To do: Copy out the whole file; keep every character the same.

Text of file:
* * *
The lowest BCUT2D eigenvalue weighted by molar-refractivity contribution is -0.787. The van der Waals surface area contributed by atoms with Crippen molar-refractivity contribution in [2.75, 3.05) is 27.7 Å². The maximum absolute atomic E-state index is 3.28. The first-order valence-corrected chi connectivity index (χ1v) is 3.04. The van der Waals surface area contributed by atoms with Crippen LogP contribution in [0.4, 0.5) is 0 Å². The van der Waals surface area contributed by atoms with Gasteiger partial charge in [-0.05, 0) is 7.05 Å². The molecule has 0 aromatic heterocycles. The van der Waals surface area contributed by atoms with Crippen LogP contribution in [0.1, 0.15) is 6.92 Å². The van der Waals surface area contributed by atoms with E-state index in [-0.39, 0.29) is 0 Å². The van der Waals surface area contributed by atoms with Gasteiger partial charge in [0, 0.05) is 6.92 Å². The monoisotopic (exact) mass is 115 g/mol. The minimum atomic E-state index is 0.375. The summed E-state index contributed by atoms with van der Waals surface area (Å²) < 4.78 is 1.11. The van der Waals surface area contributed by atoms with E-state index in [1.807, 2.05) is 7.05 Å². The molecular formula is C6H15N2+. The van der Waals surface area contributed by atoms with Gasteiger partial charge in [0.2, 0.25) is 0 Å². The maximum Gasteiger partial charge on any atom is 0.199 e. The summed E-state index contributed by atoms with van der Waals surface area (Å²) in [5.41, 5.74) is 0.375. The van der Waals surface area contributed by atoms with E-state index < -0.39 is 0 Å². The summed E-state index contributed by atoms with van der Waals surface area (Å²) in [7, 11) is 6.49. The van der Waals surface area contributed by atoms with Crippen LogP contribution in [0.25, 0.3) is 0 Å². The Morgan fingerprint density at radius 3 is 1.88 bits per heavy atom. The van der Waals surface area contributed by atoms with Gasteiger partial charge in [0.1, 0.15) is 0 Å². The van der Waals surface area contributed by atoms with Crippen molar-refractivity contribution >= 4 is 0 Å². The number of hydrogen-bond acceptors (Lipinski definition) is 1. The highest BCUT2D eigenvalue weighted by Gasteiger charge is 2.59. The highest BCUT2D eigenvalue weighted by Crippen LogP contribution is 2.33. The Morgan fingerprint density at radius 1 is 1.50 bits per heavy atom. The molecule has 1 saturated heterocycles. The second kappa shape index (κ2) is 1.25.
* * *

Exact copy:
The lowest BCUT2D eigenvalue weighted by molar-refractivity contribution is -0.787. The van der Waals surface area contributed by atoms with Crippen molar-refractivity contribution in [2.75, 3.05) is 27.7 Å². The maximum absolute atomic E-state index is 3.28. The first-order valence-corrected chi connectivity index (χ1v) is 3.04. The van der Waals surface area contributed by atoms with Crippen LogP contribution in [0.4, 0.5) is 0 Å². The van der Waals surface area contributed by atoms with Gasteiger partial charge in [-0.05, 0) is 7.05 Å². The molecule has 0 aromatic heterocycles. The van der Waals surface area contributed by atoms with Crippen LogP contribution in [0.1, 0.15) is 6.92 Å². The van der Waals surface area contributed by atoms with E-state index in [-0.39, 0.29) is 0 Å². The van der Waals surface area contributed by atoms with Gasteiger partial charge in [0, 0.05) is 6.92 Å². The monoisotopic (exact) mass is 115 g/mol. The minimum atomic E-state index is 0.375. The summed E-state index contributed by atoms with van der Waals surface area (Å²) < 4.78 is 1.11. The van der Waals surface area contributed by atoms with E-state index in [1.807, 2.05) is 7.05 Å². The molecular formula is C6H15N2+. The van der Waals surface area contributed by atoms with Gasteiger partial charge in [0.2, 0.25) is 0 Å². The maximum Gasteiger partial charge on any atom is 0.199 e. The summed E-state index contributed by atoms with van der Waals surface area (Å²) in [5.41, 5.74) is 0.375. The van der Waals surface area contributed by atoms with E-state index < -0.39 is 0 Å². The summed E-state index contributed by atoms with van der Waals surface area (Å²) in [7, 11) is 6.49. The van der Waals surface area contributed by atoms with Crippen LogP contribution in [0.25, 0.3) is 0 Å². The Morgan fingerprint density at radius 3 is 1.88 bits per heavy atom. The van der Waals surface area contributed by atoms with Gasteiger partial charge in [0.1, 0.15) is 0 Å². The van der Waals surface area contributed by atoms with Crippen molar-refractivity contribution >= 4 is 0 Å². The number of hydrogen-bond acceptors (Lipinski definition) is 1. The highest BCUT2D eigenvalue weighted by Gasteiger charge is 2.59. The highest BCUT2D eigenvalue weighted by Crippen LogP contribution is 2.33. The Morgan fingerprint density at radius 1 is 1.50 bits per heavy atom. The molecule has 1 saturated heterocycles. The second kappa shape index (κ2) is 1.25.